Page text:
Urban sprawl ruining sustainable development

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Is urban sprawl a necessary consequence of economic development?

Is urban sprawl a necessary consequence of economic development?

Urban sprawl has always been a growing concern in Malaysia as property developers continue expanding their projects into previously undisturbed outskirt and rural areas, some without giving much regard to the environment and its inhabitants. 

The National Urbanisation Policy by the Local Government Development Ministry defines urban sprawl as unintended or uncontrolled urban expansion. It is generally characterised as the rapid expansion of housing developments into the outskirts of cities and towns often depicted by low-density residential housing and increased reliance on cars and motorcycles for transportation. 

This unfortunately contributes towards increased traffic congestion, air pollution and environmental degradation. It also contributes to the loss of agricultural land and natural habitats especially when such projects are

poorly planned, uncontrolled and uncoordinated expansion of low-density urban land uses into agricultural and forest areas, which is different from urban growth due to its unsustainability.

What causes urban sprawl? 

It comes as a result of population growth. Malaysia’s urban population has grown by more than 50% in the past two decades and this growth is expected to continue in the years to come. This rapid urbanisation has put a strain on Malaysia’s infrastructure and resources and is also negatively impacting the environment.

Another reason would be the government’s policy of promoting home ownership. In the days when Malaysia was experiencing economic prosperity, the government actively introduced new policies to make it relatively easy for people, especially the younger population to own their own homes. This has consecutively led to a boom in housing construction. Many of these massive housing projects were built on the outskirts of the city to ensure affordability but this was a double-edged sword due to the lack of effective public transportation.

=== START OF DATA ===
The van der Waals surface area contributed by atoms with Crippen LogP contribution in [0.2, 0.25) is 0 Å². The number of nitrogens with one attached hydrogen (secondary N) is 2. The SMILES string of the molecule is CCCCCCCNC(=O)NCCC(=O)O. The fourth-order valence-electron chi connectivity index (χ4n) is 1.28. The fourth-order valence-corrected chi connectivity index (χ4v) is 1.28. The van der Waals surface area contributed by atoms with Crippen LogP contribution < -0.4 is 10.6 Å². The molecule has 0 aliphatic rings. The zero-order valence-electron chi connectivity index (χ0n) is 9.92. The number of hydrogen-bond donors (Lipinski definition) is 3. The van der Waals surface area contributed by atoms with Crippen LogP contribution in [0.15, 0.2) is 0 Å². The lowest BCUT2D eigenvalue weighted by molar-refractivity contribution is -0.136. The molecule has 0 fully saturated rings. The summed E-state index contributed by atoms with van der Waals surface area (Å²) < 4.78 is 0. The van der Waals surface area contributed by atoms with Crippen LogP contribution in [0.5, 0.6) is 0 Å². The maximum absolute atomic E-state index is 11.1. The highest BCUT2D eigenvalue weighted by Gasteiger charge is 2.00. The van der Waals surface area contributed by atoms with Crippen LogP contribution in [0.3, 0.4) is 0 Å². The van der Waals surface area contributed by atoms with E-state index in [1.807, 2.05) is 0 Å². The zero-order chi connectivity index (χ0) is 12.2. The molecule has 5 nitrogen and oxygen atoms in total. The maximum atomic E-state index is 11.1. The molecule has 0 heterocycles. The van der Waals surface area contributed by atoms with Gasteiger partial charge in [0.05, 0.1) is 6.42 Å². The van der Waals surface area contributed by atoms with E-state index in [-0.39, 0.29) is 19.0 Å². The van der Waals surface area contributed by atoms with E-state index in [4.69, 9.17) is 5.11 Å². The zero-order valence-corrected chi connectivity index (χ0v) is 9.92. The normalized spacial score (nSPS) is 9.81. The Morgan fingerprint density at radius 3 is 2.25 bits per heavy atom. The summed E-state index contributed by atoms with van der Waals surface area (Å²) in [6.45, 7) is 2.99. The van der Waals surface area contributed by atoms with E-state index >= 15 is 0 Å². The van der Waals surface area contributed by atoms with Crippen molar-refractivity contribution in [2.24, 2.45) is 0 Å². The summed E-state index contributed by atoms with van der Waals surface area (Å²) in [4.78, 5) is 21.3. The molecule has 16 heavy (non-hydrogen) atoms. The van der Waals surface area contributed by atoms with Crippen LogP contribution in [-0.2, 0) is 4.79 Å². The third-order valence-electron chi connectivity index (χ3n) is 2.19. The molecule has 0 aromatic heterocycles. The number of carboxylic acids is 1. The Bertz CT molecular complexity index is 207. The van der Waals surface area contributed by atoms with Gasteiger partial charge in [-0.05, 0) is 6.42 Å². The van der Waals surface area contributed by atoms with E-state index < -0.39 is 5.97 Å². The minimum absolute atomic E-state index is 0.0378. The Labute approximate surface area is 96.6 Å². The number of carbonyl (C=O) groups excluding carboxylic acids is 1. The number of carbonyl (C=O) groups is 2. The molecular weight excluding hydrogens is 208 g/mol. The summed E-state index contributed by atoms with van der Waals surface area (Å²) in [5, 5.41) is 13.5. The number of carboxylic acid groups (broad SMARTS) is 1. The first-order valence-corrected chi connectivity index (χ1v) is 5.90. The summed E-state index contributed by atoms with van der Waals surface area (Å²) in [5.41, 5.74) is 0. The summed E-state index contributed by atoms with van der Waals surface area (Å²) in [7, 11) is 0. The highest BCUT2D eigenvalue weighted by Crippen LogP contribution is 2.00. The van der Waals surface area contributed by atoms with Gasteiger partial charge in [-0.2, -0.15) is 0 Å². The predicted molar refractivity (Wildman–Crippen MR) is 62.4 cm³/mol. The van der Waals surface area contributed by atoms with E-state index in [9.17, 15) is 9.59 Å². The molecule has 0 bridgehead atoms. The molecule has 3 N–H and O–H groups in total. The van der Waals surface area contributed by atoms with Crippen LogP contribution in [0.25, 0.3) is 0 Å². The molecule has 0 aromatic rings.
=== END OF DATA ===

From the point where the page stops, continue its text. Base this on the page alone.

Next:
As a result, a good portion of Malaysians rely on cars and motorcycles. The government also displayed indecisiveness in developing light rapid transit (LRT) systems in metropolitan areas with the exception of Kuala Lumpur City and it was only recently that the Mass Rapid Transit (MRT) was introduced. Even then, the connectivity among the MRT, LRT, monorail and KTM were not well thought out, leaving many to continue using cars and motorcycles. Not to mention, there was no consideration of the last-mile connectivity until after numerous criticisms from users and observers. 

Digitalisation driving urban sprawl

The advancement of technology is making cheaper properties outside of cities more attractive as well as easier to find. Buyers today can simply browse listings online and contact agents remotely, a welcome feat compared to the past when buyers had to rely on word-of-mouth and travelling to the location.

With the pandemic came the onset of work from home, where people could work remotely and not face daily traffic congestion and stress. The suburbs instantly became more attractive to people who wanted to enjoy a more relaxed lifestyle while still being able to make a decent living. It is also common for new businesses to be operating out of homes or even small offices located far from the city. 

Despite the lack of infrastructure in many areas, the rise of e-commerce has made it possible for businesses to work anywhere in the world. These new Millennial and Gen Z jobs have helped sustain urban sprawl and demand for housing in rural suburbs, so it is here to stay.

Inherently negative?

Is urban sprawl a necessary consequence of economic development? The supply of properties in Malaysia has been rising steadily and the square footage of these new urban properties is being compared to those of Hong Kong. Are developers pushing for suburban living as an excuse to justify their shoebox apartments? Proponents of the view argue that as countries develop, their population becomes more urbanised. Urban sprawl is simply a reflection of this trend, and it is not something that can be easily controlled.

City housing is expensive. The exorbitant land and property costs are beyond the financial capabilities of many, especially for those who migrate to the city for employment opportunities. Thanks to digitalisation, suburban living is more popular than before and developers are very aware of this.

However, it is not good when it comes to the landscape changes and gentrification that comes with it. There is also the possibility of speculation where private entities and government agencies possessing rural land titles hold it due to speculations that it can fetch higher prices, otherwise known as leapfrog development.

Urban sprawl is a very complex issue with no easy solutions. Government intervention is needed to preserve Malaysia’s natural landscape and prevent unsustainable developments. The construction of new highways and other infrastructure to support the growing population outside of Klang Valley has been a significant financial burden on the government, but it seems like they are not proactively intervening to stop the issue. 

During the Symposium on Rail and Livelihood (ISO Rail 2021), Dean of Faculty Architecture, Planning and Surveying UiTM Prof Dr Jamalunlaili Abdullah encouraged millennials today to consider purchasing residential units in transit-oriented developments (TOD) to suit current working styles and increase quality of life.

This article was first published on Starbiz7.


 

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